The topic of a creative slowdown is popular among authors in all nooks and crannies of the creative dimension, since it is the ultimate “tiger” that prays upon the auteur world. With the tiger also being one of the strongest animal representations of Korea and its people, the layers of metaphor in the title of the newest Lee Kwang-kuk film, A Tiger in Winter, are abundant, especially when added to the direct translation of its Korean title:  ‘A Winter Guest Who Is Scarier than a Tiger’ (Ho-lang-i-bo-da Mu-seo-un Gyeo-ul-son-nim).


Lee Kwang-kuk has been known for creating metaphor-packed works, with his previous creations being Romance Joe and A Matter of Interpretation. But unlike those two, where reality melded with fantasy to a point of indestinction, A Tiger in Winter has a fairly straightforward plot; on a cold, winter day, a tiger escapes from the zoo and Gyeong-yu (Lee Jin-wook), who just got fired, is told to leave his girlfriends house while her family visits. Having nowhere to go, Gyeong-yu first imposes on a friend and after a few days, tries to return to his girlfriend’s house, only to learn that she had moved out and disappeared. With the only stable thing in his life gone, Gyeong-yu falls apart; he tries to earn some money as a daeri unjeon, a replacement driver for customers with cars that had one drink (or ten) too many; and it is on the job that he meets his ex-girlfriend, Yu-jeong (Go Hyun-jung). She became a published novelist, which was Gyeong-yu’s dream, but is now struggling with a writer’s block over her second novel – and is drowning her own monsters in bottles upon bottles of soju. The two lonely, lost souls with a shared dream meet, with a tiger still on the loose – can they reconnect, or will they fall prey to their own fears and desires?


With a fairly straightforward method of storytelling that only skims the edges of all the metaphors that surround the story, we witness the harrowing journey of a man who has been tired out by his own lack of creative drive, who has given up on his dream, but still has some pride left, and a woman who is beyond pride. Even if it sounds like a tiresome story, there is a certain element of hope that gets woven into the plot with a great subtlety – even in the desolate, winter land, where a hierarchical society only accepts winners and stepping onto everybody else to get ahead is by most people seen as acceptable (as long as you do not get caught), moving forward is still possible, even if at a snail pace, and somewhere along the way, we might even realize that our demons – the tiger that chases us – can be our source of inspiration, a message that Lee Kwang-kuk seems to be dedicated to conveying to his audience in all of his works.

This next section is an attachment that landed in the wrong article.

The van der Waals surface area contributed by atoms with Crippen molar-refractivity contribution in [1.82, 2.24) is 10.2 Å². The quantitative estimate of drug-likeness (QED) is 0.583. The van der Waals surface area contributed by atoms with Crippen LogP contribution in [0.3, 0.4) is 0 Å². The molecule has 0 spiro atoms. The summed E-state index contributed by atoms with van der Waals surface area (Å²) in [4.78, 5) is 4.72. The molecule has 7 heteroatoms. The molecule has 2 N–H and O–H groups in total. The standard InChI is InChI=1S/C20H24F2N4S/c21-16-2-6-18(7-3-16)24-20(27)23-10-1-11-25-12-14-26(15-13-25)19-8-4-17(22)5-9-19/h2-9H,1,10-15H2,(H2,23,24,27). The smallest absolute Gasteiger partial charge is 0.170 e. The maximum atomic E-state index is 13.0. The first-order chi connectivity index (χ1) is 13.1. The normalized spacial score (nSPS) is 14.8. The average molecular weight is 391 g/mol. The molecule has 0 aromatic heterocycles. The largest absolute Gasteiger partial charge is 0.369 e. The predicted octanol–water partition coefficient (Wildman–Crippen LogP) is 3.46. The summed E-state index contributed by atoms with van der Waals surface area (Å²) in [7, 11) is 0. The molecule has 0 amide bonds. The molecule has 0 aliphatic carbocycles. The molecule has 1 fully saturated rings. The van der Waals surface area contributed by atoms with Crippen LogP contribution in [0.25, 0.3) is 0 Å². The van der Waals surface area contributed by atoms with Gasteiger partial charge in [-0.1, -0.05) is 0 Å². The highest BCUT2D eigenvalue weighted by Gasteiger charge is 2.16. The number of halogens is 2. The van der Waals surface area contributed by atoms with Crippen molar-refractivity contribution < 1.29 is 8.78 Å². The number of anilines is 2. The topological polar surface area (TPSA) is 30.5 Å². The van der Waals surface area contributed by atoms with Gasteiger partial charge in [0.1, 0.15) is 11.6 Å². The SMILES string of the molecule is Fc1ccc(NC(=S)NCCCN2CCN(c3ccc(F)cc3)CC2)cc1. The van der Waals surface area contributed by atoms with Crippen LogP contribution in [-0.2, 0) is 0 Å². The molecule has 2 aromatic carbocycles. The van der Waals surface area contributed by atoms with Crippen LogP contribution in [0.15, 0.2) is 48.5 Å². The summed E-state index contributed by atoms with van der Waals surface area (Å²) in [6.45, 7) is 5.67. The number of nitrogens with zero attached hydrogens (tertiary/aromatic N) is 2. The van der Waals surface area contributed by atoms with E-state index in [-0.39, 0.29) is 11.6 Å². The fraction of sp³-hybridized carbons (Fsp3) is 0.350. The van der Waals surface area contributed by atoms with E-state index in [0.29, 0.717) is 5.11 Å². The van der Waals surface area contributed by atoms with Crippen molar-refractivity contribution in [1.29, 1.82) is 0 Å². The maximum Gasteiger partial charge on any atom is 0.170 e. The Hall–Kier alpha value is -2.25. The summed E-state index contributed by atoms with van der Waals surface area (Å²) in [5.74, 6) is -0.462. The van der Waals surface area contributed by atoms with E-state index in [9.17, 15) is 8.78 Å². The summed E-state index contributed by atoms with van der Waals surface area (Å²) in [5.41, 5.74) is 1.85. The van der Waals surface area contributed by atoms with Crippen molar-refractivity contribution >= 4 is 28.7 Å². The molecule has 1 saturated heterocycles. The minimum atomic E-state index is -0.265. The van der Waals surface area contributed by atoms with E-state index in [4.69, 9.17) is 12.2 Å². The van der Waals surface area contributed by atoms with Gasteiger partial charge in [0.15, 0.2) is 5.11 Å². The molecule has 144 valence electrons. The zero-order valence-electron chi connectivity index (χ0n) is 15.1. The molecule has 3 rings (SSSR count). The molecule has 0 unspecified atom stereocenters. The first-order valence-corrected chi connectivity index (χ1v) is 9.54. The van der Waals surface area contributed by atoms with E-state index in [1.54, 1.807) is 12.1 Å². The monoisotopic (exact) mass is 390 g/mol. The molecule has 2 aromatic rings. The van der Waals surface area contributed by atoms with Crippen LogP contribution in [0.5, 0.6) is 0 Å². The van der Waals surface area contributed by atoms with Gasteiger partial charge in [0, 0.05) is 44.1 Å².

It is safe to say that the story has almost no fresh elements with an abundance of overused issues and topics, any yet the viewers do not leave the cinema feeling empty. It is an interesting achievement, since the audience spends the better part of 107 minutes watching two people slide lower and lower on the scale of life. May it be the really decent acting – almost expected from the veteran actress Go Hyun-jung, with the refreshing new levels from the previously mostly visual Lee Jin-wook – the great photography from Kim Hyoung-gu, or the few bright moments with the ultimately not-that-depressing ending, but A Tiger in Winter manages to stand out from the many tired-of-existence, helpless and hopeless films that swarmed this year’s Busan International Film Festival. It is definitely worth the watch and will hopefully find its way even outside of the festival circuit.

Rating: 4-stars

Written by Sanja Struna


The review was originally published on October 26 2017, on

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About viewofkoreancinema

Maggie Gogler is a freelance film producer, production manager and she also works with children. She has a passion for Korean and World Cinema as well as music and arts. Maggie has been interested in cinema since she was 15 and discovered love for Korean films in 2004 when she saw Kim Ki Duk’s The Isle. She supports British and Asian independent film-making and enjoys producing creative and interesting projects. Maggie is the co-founder of View of the Arts and its sister website View of Korean Cinema. Sanja Struna is a freelance translator, occasional writer and a perpetual dreamer. Film is her first and longest-lasting love; since writing is her second, she saw the light a couple of years ago, let the two join hands and entered the field of film journalism. She has honed her knowledge through various film festivals which she either worked for or frequented. She is currently harboring a fascination with all things Korean and condones losing sleep if that means she can watch a good Korean film or drama. Sanja is the editor of View of the Arts and co-founder of View of Korean Cinema.


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